Don’t Be Afraid To Ask For Help - There are many reasons you might not want to reach out to others when it comes to helping with the kids and your elderly parents. Pride, embarrassment, not wanting to be a burden….maybe even feelings of guilt, but if you yourself buckle under the strain then everyone suffers. It is much better to reach out when you can feel it’s becoming too much, and you’ll find that more often than not people are happy to lend a helping hand. Is there a friend who would be happy to grab a few extra bits for your parents while they are shopping so that you don’t have to pop back to the supermarket when you’ve already been; or pick the kids up from their after school clubs when they get their own kids. You’ll find that these sorts of requests are usually met with a ‘yes’ - particularly as they don’t involve anyone going out of their way, but would be hugely beneficial to you in terms of time-saving and scheduling.

Talk To Your Employer - It could be that on top of everything else you have going on that you are also trying to balance a paid job as well! Most employers will make allowances for working parents, but what about if you need time off because it is your mother who is sick, rather than your child? Speak to your HR department and do some research so that you know your rights. It could be that your employer can offer you flexi-time or a day working from home, or, at the very least, be able to show more compassion and understanding if you are sometimes late or seem stressed or overwhelmed.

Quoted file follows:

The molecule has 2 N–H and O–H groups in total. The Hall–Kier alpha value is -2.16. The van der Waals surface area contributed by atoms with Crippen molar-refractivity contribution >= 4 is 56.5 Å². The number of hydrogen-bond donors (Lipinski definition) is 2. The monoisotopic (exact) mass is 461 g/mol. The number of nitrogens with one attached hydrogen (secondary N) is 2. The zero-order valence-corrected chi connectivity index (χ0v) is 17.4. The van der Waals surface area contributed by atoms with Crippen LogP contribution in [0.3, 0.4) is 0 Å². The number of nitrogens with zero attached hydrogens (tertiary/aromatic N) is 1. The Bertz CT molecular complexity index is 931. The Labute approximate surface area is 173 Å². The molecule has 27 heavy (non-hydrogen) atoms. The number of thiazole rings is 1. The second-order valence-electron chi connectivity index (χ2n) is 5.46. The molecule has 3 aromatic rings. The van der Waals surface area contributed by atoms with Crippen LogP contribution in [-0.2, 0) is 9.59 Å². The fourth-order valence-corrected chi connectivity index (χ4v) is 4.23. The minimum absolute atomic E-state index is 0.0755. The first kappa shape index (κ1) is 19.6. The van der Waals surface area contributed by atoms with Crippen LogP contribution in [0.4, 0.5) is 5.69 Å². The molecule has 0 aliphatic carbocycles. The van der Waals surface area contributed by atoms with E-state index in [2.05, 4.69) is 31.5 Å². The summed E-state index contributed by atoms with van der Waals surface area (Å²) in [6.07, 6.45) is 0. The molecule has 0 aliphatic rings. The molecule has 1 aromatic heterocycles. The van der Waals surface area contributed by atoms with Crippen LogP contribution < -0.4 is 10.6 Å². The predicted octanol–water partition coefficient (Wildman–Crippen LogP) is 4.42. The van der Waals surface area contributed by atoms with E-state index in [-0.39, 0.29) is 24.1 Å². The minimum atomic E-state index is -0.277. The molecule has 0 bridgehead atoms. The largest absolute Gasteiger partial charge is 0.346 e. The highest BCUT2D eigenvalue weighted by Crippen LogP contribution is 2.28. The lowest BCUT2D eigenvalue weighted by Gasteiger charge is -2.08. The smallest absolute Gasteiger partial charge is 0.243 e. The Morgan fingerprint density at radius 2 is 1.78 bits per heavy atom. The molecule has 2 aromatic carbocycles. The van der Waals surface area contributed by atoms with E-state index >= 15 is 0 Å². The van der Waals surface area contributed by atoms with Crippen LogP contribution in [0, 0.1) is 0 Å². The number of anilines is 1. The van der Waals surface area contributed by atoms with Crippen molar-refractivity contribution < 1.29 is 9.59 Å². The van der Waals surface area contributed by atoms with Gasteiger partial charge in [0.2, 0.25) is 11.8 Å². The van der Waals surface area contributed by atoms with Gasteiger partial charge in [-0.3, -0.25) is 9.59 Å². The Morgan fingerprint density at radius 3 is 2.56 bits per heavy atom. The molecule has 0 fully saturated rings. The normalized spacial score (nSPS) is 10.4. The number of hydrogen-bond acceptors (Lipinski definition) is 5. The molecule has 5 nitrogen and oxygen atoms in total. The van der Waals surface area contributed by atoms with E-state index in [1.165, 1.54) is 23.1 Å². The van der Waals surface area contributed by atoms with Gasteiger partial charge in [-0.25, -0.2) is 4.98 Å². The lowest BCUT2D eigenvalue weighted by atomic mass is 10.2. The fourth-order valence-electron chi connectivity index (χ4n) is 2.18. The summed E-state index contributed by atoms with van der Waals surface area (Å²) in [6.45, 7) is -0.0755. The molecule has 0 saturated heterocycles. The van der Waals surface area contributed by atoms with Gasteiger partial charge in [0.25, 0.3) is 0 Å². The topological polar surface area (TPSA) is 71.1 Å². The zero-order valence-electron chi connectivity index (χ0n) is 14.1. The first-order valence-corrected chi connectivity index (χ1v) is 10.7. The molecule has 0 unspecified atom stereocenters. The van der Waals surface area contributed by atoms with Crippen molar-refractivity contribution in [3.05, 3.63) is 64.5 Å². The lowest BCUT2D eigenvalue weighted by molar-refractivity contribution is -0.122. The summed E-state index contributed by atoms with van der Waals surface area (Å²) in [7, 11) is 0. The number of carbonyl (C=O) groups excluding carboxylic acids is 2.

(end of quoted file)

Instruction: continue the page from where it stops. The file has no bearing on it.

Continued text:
Try And Schedule In Some ‘Me’ Time - Easier said than done I’m sure, but it is incredibly important that you put aside some time where you only have to think about yourself - even if it’s just for an hour a week. Choose a day when there aren’t any after school commitments or doctors appointments scheduled and plan for it in advance. Arrange for the kids’ dad to take them out for something to eat so that you don’t have to cook and can have the house to yourself and enjoy a long bath; or hire a babysitter and enjoy a date night. You can make sure you have your phone to hand for emergencies, but it is important for your own mental health to be able to take even a small amount of time to step back and put your own needs first.

It’s Ok To Moan About It - On occasion we all need to vent, and it’s perfectly normal and healthy to have days where you feel you need to complain; afterall, the kids have been a nightmare this week and the washing machine’s broken, and now your dad wants you to come round and explain online shopping for the 96,000th time….Sharing your frustration with a partner or friend can be a cathartic way of letting it all out, thinking together of ways to solve the problem, and maybe even laughing about the situation, before taking a deep breath and starting again.

Accept The Guilt - No one ever really feels that they are a good enough parent 100% of the time, and those feelings are magnified if you are also splitting your time and attention with your elderly parents. But guilt is a draining and counterproductive emotion and so it is important to recognise that and talk about it with someone impartial to help your gain perspective. Always remember that if the time comes that you have to seek the help of a professional care facility or organisation in order to make sure that everyone’s needs are met, it doesn’t mean that you have failed your parents - accepting help when it comes to caring for the elderly is a sign of strength, not weakness, and if conditions such as dementia or Alzheimer's start to present themselves it can be a necessity.

Be sure to remind yourself often of all the good that you do and what you achieve on a day-to-day basis. You may have to adjust your expectations of yourself to be more realistic - you are only human after all, but above all, be kind to yourself too and remember you are not alone.